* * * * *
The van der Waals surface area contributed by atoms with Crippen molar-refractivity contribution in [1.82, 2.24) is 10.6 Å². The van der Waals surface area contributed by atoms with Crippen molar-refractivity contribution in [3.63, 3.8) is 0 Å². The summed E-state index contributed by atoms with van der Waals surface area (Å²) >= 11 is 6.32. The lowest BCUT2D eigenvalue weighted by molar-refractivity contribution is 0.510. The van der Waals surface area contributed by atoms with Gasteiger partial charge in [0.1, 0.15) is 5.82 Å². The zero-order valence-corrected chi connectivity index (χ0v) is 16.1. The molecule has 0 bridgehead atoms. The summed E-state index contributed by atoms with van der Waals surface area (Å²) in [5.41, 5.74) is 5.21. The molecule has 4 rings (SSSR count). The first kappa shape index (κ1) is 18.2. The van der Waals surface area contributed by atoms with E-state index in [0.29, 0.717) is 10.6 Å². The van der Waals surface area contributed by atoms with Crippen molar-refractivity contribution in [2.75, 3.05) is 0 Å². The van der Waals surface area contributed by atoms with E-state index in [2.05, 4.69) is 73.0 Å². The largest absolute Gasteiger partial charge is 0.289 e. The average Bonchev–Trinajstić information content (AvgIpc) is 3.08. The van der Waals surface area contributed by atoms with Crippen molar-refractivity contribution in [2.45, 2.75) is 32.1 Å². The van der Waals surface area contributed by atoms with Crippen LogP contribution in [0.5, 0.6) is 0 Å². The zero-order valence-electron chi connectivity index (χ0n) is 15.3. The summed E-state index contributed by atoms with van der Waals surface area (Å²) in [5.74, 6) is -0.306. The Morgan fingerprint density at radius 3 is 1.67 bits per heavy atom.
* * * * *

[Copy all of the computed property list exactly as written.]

The van der Waals surface area contributed by atoms with Crippen molar-refractivity contribution in [1.82, 2.24) is 10.6 Å². The van der Waals surface area contributed by atoms with Crippen molar-refractivity contribution in [3.63, 3.8) is 0 Å². The summed E-state index contributed by atoms with van der Waals surface area (Å²) >= 11 is 6.32. The lowest BCUT2D eigenvalue weighted by molar-refractivity contribution is 0.510. The van der Waals surface area contributed by atoms with Gasteiger partial charge in [0.1, 0.15) is 5.82 Å². The zero-order valence-corrected chi connectivity index (χ0v) is 16.1. The molecule has 0 bridgehead atoms. The summed E-state index contributed by atoms with van der Waals surface area (Å²) in [5.41, 5.74) is 5.21. The molecule has 4 rings (SSSR count). The first kappa shape index (κ1) is 18.2. The van der Waals surface area contributed by atoms with E-state index in [0.29, 0.717) is 10.6 Å². The van der Waals surface area contributed by atoms with Crippen molar-refractivity contribution in [2.75, 3.05) is 0 Å². The van der Waals surface area contributed by atoms with E-state index in [2.05, 4.69) is 73.0 Å². The largest absolute Gasteiger partial charge is 0.289 e. The average Bonchev–Trinajstić information content (AvgIpc) is 3.08. The van der Waals surface area contributed by atoms with Crippen molar-refractivity contribution in [2.45, 2.75) is 32.1 Å². The van der Waals surface area contributed by atoms with Crippen LogP contribution in [0.5, 0.6) is 0 Å². The zero-order valence-electron chi connectivity index (χ0n) is 15.3. The summed E-state index contributed by atoms with van der Waals surface area (Å²) in [5.74, 6) is -0.306. The Morgan fingerprint density at radius 3 is 1.67 bits per heavy atom.